Every year it seems that the Bill Hensley Memorial Run ‘n Slam brings together the most talented AAU teams in the midwest and this year was no different. Without an apparel sponsor, Spiece is a great tournament because some of the best Nike, Adidas and Under Armour teams find themselves under one roof. Michigan was well represented in Fort Wayne – by 2013 commitments Mark Donnal and Derrick Walton as well as a number of 2014 and 2015 recruiting targets.
Mark Donnal (2013, PF/C, Indiana Elite South — Commit)
Donnal’s team had a tough game on Friday but Mark played pretty well. The opposing team consistently packed the paint with defenders in order to negate Donnal and make Indy Elite’s guards beat them. It seemed like even when Donnal was open, his teammates did a subpar job of getting him the ball in the right places. However, when Donnal received the ball in a favorable position, he made it count. He made some strong post moves in the midst of double-teams, and he made some nice passes in traffic, as well. His vision continues to improve. Near the end of the game, Dommal moved out to the perimeter and knocked down some impressive 3-pointers. He is clearly a gifted shooter, but it should be something he goes to when his post game isn’t working rather than a first option. Overall, Donnal was impressive and worked hard in the post.
Tyler Wideman (2014, PF/C, Meanstreets)
Wideman is a bit of an enigma. He has a chance to be a real force in the post, but his lack of height makes it difficult for him to be dominant. However, he is gifted at using his wide body to maneuver his way to the basket, and his strength makes him very difficult to contain. He has been working on moving his game outside to the 3-point line, and knocked down some triples during one of the games I took in. He runs the floor well for a player his size, but he needs to improve his decision-making and his passing ability. Double-teaming him in the post is a pretty effective defense for him.
Sean Sellers (2014, Wing, Eric Gordon All-Stars)
Sellers continues to improve on both ends of the floor. His ballhandling has gotten much better this summer and he looks more comfortable on the perimeter than he has in the past. His on-ball defense is still coming along, but his awareness and effectiveness help side have improved. His athleticism is apparent and has aided him in his rebounding. His shot is still extremely accurate. His ability to drive and kick has greatly improved, as he has evolved into a playmaking role on his team.
Jae’Sean Tate (2014, Wing, All-Ohio Red)
Tate was extremely impressive in the games I watched. He is a bit of a tweener now — he plays primarily in the post but he is attempting to move his game to the perimeter because he lacks height. That said, his post play was very strong. The guy just battles. He is good at using his strength to create space for himself in the post and isn’t afraid to go up strong in traffic. His athleticism and ability to finish at the rim is impressive. The growth of his game has given him the ability to shoot and score from midrange and occasionally from outside the 3-point line. When defenses to packed the post in response his inside play, he was able to move outside effectively and do damage. A good example of what makes Tate good: in one of his games I saw, he was absolutely harassed in the post and couldn’t buy a call from the officials. He continued to fight in the post, occasionally moving outside and knocking down a jumper. He played the entire game, which was close, and scored 21. You wouldn’t have thought he had a good game from watching it, but he earned those 21 points and pushed his team to a win against a good team. Tate might need to grow to elevate his game to the next level, right now he’s hearing from Tate is hearing from Michigan, Iowa, Dayton and a number of mid-majors.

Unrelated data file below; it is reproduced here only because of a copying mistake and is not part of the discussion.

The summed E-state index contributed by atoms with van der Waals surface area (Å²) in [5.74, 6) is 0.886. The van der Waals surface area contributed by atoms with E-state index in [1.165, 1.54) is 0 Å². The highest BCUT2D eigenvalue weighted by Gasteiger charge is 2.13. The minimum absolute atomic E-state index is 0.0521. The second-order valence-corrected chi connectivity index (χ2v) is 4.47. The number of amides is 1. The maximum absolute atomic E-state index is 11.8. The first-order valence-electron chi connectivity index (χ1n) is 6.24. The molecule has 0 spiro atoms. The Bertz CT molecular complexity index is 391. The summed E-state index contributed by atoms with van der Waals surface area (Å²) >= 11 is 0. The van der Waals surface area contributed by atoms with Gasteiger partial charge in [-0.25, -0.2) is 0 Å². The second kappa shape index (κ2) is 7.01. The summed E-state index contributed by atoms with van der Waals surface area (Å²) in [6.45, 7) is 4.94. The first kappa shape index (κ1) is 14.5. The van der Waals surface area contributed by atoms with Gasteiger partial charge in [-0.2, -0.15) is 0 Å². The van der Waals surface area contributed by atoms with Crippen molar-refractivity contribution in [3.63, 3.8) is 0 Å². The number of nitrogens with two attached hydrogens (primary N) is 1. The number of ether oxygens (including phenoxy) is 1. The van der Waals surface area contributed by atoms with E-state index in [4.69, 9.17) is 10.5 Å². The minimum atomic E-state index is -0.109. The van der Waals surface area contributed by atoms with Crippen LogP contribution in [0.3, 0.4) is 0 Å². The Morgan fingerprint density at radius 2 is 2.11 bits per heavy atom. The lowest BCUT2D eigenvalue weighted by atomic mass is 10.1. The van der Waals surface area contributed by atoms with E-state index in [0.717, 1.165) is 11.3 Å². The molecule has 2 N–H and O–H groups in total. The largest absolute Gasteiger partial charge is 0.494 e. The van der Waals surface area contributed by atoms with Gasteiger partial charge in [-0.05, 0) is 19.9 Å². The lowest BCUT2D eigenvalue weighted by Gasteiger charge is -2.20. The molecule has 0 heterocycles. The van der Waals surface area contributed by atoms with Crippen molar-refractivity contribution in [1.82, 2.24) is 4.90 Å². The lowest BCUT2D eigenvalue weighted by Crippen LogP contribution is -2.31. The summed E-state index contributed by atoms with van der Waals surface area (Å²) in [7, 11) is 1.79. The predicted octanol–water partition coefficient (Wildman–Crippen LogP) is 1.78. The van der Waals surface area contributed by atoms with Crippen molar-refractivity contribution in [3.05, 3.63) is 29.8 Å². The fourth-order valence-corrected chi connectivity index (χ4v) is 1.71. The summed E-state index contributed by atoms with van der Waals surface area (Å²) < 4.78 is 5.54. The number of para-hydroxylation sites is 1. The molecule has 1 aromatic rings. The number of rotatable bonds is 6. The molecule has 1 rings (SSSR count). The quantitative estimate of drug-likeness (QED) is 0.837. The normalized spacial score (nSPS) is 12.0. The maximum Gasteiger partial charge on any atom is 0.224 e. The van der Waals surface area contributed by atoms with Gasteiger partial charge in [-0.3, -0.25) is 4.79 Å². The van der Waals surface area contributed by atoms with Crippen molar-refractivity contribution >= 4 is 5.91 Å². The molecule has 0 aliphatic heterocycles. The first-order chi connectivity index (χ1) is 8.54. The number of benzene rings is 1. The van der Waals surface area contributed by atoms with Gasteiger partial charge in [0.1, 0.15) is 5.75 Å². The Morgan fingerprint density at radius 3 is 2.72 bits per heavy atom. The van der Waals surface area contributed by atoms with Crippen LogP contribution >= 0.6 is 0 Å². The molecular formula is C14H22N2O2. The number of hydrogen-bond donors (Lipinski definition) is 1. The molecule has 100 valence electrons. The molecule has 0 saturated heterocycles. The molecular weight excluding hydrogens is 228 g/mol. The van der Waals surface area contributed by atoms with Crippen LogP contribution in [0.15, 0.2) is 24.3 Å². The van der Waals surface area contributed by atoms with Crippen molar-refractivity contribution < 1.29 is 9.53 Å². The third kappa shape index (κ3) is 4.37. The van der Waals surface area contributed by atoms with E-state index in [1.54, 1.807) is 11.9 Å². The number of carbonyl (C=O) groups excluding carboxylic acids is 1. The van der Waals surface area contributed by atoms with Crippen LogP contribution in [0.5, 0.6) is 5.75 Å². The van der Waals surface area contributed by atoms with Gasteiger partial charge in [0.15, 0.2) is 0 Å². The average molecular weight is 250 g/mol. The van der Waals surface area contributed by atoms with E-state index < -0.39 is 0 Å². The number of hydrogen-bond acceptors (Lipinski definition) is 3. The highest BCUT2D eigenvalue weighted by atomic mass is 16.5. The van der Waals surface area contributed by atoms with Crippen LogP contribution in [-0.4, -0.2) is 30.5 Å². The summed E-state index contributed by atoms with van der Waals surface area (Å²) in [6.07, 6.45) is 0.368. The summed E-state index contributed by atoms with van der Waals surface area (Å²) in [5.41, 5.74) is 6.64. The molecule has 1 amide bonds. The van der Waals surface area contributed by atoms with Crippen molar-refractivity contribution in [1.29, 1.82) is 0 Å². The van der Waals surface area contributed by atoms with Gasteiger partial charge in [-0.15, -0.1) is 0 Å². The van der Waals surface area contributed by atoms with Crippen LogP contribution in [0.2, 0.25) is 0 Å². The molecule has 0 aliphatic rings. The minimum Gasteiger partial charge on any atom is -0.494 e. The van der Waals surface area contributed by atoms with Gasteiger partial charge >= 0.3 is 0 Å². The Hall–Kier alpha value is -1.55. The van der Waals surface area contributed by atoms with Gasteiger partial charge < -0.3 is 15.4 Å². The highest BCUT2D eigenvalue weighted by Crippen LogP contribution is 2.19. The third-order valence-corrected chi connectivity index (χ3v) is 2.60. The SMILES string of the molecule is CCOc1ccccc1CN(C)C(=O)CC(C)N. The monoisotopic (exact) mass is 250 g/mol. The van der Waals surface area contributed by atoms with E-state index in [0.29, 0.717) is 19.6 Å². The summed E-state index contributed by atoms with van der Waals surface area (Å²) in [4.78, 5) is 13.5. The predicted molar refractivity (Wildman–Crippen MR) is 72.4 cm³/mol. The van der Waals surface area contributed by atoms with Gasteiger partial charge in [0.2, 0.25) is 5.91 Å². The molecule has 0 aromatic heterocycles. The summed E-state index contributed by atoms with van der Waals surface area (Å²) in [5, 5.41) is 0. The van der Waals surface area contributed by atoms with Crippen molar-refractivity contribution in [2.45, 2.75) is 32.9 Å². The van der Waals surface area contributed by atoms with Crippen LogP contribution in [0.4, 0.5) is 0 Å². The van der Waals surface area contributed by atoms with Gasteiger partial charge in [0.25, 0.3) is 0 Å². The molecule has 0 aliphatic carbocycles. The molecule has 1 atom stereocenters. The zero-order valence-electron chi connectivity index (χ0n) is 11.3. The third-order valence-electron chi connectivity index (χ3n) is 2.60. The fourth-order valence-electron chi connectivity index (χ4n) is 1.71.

Javon Bess (2014, SG, King James Shooting Stars)
For his team, Bess played the role of facilitator. He did a good job of executing the fast break and getting his team running out in the open court. He was often able to start the break himself because of his ability to rebound, and his quickness made him effective in the open court. Bess is a very versatile player. He still needs to work on his jumpshot, which he doesn’t utilize very often. If he had a consistent jumper, he would be a very difficult player to stop. His size and quickness make him a matchup problem for most teams and he knows how to take advantage of it. He isn’t drawing interest from many major schools just yet (mainly just Michigan and Dayton, along with some MAC schools), but he still has room to improve.
Vincent Edwards (2014, Combo Forward, King James Shooting Stars)
Edwards is a basketball prospect first but Purdue has even taken an interest to his ability on the gridiron as well. The versatile forward showed off his complete game on Friday night during a win over the REACH Legends. At 6-foot-6, Edwards was a terror playing on the wing because of his exceptional handle for a big man and his strength. Edwards ran anything from the two through the five for his team, and he occasionally ran the break. He showed off some major athleticism, at one point throwing down a monster baseline slam. He notched 15 points in the game I watched and scored with a vast array of moves, from a back-to-the-basket fadeaway to a nice crossover and finish in traffic. Edwards is a versatile player with the athleticism to be a big-time target.